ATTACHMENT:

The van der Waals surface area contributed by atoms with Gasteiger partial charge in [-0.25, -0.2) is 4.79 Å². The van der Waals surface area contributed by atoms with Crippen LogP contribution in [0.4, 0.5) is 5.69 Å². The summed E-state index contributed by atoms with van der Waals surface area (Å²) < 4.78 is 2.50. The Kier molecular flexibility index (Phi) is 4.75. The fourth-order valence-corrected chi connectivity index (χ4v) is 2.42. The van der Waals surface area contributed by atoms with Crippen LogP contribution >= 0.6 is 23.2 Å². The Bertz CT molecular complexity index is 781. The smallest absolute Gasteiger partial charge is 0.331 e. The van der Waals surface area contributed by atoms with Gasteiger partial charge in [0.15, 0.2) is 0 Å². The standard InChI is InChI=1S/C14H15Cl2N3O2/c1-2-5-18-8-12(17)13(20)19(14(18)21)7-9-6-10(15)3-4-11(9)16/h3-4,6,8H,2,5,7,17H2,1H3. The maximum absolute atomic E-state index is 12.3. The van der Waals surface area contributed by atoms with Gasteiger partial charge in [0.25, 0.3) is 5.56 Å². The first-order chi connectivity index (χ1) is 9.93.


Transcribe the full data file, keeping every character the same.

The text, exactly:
The van der Waals surface area contributed by atoms with Gasteiger partial charge in [-0.25, -0.2) is 4.79 Å². The van der Waals surface area contributed by atoms with Crippen LogP contribution in [0.4, 0.5) is 5.69 Å². The summed E-state index contributed by atoms with van der Waals surface area (Å²) < 4.78 is 2.50. The Kier molecular flexibility index (Phi) is 4.75. The fourth-order valence-corrected chi connectivity index (χ4v) is 2.42. The van der Waals surface area contributed by atoms with Crippen LogP contribution >= 0.6 is 23.2 Å². The Bertz CT molecular complexity index is 781. The smallest absolute Gasteiger partial charge is 0.331 e. The van der Waals surface area contributed by atoms with Gasteiger partial charge in [0.15, 0.2) is 0 Å². The standard InChI is InChI=1S/C14H15Cl2N3O2/c1-2-5-18-8-12(17)13(20)19(14(18)21)7-9-6-10(15)3-4-11(9)16/h3-4,6,8H,2,5,7,17H2,1H3. The maximum absolute atomic E-state index is 12.3. The van der Waals surface area contributed by atoms with Gasteiger partial charge in [0.25, 0.3) is 5.56 Å². The first-order chi connectivity index (χ1) is 9.93.